If this passage still sounds a bit shocking to us, think about how the crowd around Jesus would have interpreted it.  Remember that in Jesus’ day, your family ties defined your personal identity.  Being part of a Jewish family gave you status, provided your salvation, and offered security.  Think about how shocking it must have been for the crowd to have Jesus state that dependence on God must be primary over even the most basic of human connections–family ties.

Choose wisely–where is your ultimate commitment?

What does it mean, then, to “carry the cross” and follow Jesus?  Again, probably not how we typically use the expression today.

When we say “well, that’s a cross I have to bear,” we are often referring to burdens that are involuntarily placed upon us, many of them merely inconveniences and daily irritations in the larger scheme of things. Even Simon of Cyrene, who carried the cross for Jesus, had cross bearing forced upon him.  As followers of Jesus–disciples–are we willing to pick up the cross and endure exposure to risk, ridicule, and even extreme suffering for what we believe?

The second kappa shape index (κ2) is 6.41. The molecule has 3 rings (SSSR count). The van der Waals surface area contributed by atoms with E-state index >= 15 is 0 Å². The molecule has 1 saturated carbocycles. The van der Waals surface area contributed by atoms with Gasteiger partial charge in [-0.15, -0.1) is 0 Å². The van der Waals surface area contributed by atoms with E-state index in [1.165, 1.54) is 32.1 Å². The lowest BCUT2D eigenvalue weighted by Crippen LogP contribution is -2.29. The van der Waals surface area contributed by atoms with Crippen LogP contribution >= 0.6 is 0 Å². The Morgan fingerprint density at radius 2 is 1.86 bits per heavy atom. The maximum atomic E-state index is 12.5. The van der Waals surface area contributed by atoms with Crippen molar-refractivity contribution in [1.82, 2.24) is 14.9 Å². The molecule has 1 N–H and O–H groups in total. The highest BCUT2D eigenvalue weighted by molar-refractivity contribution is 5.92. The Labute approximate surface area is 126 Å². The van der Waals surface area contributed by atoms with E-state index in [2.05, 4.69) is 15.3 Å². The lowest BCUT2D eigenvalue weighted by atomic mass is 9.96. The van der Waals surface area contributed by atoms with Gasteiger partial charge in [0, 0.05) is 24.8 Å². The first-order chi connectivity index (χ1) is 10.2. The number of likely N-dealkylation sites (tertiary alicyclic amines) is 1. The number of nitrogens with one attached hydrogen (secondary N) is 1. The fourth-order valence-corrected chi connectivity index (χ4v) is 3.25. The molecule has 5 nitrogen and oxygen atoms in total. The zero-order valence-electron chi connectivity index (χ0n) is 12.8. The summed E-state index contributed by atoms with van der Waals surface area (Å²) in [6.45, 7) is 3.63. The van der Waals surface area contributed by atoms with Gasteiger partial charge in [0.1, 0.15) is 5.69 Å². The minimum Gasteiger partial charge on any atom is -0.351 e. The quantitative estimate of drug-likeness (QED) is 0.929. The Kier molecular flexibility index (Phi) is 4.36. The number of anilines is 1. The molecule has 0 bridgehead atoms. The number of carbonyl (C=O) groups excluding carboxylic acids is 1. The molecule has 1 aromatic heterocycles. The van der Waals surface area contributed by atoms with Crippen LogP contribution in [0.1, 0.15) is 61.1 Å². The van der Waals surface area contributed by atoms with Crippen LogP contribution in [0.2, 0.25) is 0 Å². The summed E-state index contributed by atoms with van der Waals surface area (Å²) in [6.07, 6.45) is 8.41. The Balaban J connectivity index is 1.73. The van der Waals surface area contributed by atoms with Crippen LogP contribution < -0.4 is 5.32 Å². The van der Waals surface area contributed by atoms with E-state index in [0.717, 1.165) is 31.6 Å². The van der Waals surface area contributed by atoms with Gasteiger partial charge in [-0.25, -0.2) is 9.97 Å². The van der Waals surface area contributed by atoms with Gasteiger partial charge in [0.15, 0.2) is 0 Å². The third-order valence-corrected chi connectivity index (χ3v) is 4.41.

Which brings us back to our tower builder and Game of Thrones king….

Both the builder and king must be careful that they do not commit to action without having counted the cost. Both may discover that they don’t have the resources they need to accomplish their goal.

The builder, if he is not able to finish his project, ends in public ridicule and shame.  The king risks loss of his troops and surrender to a stronger opponent, and probably death.  

Both characters need to reflect before they act.  The price of action is high and the risks are great.  Choose wisely.  Choose purposefully.